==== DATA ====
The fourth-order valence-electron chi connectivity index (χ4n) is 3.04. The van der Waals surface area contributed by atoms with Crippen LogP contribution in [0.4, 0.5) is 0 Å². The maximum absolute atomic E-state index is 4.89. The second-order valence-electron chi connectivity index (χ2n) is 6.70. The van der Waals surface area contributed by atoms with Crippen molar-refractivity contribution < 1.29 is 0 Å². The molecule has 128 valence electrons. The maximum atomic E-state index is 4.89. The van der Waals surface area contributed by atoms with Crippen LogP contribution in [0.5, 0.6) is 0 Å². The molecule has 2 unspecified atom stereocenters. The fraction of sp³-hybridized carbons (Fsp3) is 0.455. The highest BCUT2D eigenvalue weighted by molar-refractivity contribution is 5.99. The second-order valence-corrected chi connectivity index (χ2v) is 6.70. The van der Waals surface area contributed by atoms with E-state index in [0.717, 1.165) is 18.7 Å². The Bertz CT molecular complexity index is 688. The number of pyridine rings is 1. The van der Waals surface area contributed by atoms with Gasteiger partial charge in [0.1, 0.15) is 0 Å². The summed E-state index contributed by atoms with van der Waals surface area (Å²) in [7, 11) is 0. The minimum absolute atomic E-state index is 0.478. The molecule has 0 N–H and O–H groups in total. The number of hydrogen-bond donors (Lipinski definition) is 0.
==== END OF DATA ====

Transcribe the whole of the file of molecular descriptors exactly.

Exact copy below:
The fourth-order valence-electron chi connectivity index (χ4n) is 3.04. The van der Waals surface area contributed by atoms with Crippen LogP contribution in [0.4, 0.5) is 0 Å². The maximum absolute atomic E-state index is 4.89. The second-order valence-electron chi connectivity index (χ2n) is 6.70. The van der Waals surface area contributed by atoms with Crippen molar-refractivity contribution < 1.29 is 0 Å². The molecule has 128 valence electrons. The maximum atomic E-state index is 4.89. The van der Waals surface area contributed by atoms with Crippen LogP contribution in [0.5, 0.6) is 0 Å². The molecule has 2 unspecified atom stereocenters. The fraction of sp³-hybridized carbons (Fsp3) is 0.455. The highest BCUT2D eigenvalue weighted by molar-refractivity contribution is 5.99. The second-order valence-corrected chi connectivity index (χ2v) is 6.70. The van der Waals surface area contributed by atoms with E-state index in [0.717, 1.165) is 18.7 Å². The Bertz CT molecular complexity index is 688. The number of pyridine rings is 1. The van der Waals surface area contributed by atoms with Gasteiger partial charge in [0.1, 0.15) is 0 Å². The summed E-state index contributed by atoms with van der Waals surface area (Å²) in [7, 11) is 0. The minimum absolute atomic E-state index is 0.478. The molecule has 0 N–H and O–H groups in total. The number of hydrogen-bond donors (Lipinski definition) is 0.